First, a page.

Stratford St. Andrew or Straffort
In the 9th of King Edward I., the Prior and Convent at Butley held some interest
or share in the lordship of this parish.
Roger, son of William de Kerdeston, and Margaret his wife, who was created
Knight of the Bath (with Prince Edward, of Carnarvon, son of King Edward I.),
Sheriff of Norfolk and Suffolk, in the 5th of Edward III., Governor of Norwich
Castle, summoned as a Baron to Parliament, in the 6th of that King, and deceased
in the 11th, seized of this lordship.
Maud his wife, survived, and had this property assigned as part of her dowry;
which descended, after her death, to William de Kerdeston, their eldest son and
heir, aged 30 at the decease of his father. In the 13th of King Edward III., he
obtained a license to make a Castle of his manor house at Claxton, in Norfolk:
he was summoned to Parliament in the 28th of that reign; and in the 33rd was
summoned to be of Council to Thomas de Woodstock, Duke of Gloucester, the King's
son; Custos of England, during the King's absence in France; and died seized of
this manor in the 35th of that reign.
In the 26th of the said King, he designed settling this manor on the Master and
Chaplains of the Chantry of St. Mary, in Claxton church; and in the 26th of King
Henry VI., a patent was granted to settle the said manor, with tenements here,
for the foundation of a chantry there: which manor was said to be held of the
Prior and monks of Thetford; probably in trust for that purpose. This house had
interest in the tithes of this parish, of the gift of Half Fitz Walter, and Maud
William de Kerdeston was found to be son and heir of the above William, by Maud,
his first wife; but by another inquisition, John, son of John de Burghersh, and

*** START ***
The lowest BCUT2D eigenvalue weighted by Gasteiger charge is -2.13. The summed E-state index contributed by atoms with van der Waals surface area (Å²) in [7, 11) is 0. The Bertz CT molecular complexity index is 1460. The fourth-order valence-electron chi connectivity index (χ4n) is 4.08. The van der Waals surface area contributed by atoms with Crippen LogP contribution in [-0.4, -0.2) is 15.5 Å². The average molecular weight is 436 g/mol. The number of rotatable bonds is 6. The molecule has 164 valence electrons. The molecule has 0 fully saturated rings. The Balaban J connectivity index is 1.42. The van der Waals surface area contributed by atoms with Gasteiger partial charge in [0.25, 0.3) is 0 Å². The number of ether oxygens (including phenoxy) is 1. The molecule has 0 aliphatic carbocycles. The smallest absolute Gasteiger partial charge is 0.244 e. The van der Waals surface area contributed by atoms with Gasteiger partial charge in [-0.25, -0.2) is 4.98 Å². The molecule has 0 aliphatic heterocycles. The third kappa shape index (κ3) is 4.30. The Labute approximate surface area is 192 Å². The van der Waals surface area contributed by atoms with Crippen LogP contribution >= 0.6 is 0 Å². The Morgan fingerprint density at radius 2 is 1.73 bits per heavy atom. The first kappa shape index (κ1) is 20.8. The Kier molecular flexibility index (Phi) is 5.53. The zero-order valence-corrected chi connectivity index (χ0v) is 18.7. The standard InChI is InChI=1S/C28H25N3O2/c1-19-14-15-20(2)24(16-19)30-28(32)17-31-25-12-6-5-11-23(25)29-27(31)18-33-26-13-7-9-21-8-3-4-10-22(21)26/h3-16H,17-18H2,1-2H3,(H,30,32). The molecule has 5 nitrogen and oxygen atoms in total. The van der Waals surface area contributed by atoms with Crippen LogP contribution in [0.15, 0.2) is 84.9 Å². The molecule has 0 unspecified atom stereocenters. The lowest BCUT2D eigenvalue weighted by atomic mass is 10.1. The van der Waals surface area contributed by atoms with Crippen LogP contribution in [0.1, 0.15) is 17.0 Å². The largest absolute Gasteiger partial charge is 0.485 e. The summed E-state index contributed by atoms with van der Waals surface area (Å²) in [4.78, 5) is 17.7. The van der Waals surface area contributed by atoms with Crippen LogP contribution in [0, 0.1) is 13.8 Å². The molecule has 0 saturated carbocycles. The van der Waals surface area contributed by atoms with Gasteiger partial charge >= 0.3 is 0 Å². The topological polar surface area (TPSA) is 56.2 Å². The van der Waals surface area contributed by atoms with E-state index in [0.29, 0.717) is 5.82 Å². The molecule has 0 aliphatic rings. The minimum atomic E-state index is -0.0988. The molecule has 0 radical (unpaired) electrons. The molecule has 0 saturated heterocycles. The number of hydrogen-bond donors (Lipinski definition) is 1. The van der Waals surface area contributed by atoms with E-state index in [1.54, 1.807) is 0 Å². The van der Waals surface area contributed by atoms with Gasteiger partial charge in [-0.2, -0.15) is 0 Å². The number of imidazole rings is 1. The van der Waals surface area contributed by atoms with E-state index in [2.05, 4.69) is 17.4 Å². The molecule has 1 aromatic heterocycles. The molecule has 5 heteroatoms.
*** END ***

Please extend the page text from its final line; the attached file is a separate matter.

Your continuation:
Maud his wife, daughter and co-heir of Sir William, de Kerdeston, and Margaret
his second wife, daughter of Edmund Bacon, of Gresham, was found to be his heir;
and various law-suits ensued upon these inquisitions, in order to prove this
William to be illegitimate.
In the 3rd of King Henry VI., a fine was levied between Thomas Chaucer, Esq.
(son of the poet), and Maud his wife, one of the daughters and co-heirs of Sir
John Burghersh, querents, and Sir Thomas Kerdeston, and Elizabeth his
wife, deforciants, of this manor, and many others, conveyed to Maud; who,
with her husband, resettled them on Sir Thomas and Elizabeth, in tail, to be
held of the heirs of Maud. Sir Thomas deceased in the 25th of the said King.
In the escheat rolls of the 29th of the above reign, the jury find that Sir
Thomas Kerdeston was not seized of the manors of Buichamp, Henham, and
Stratford, at his death; but that William de la Pole, late Duke of Suffolk, and
Alice his wife, as her right, entered on, and received the profits, during the
life of Sir Thomas; and that Alice, late wife of the said Duke, and Sir John
Howard, were his next heirs. She was daughter and heir of the above Thos.
Chaucer, Esq., and Maud his wife; and first married Sir John Phelip, of
Dennington, in Hoxne hundred.
In 1764, this manor was vested in Dudley North, Esq., and the advowson is in the
Topographical and Genealogical, The County of Suffolk, 1844, Augustine Page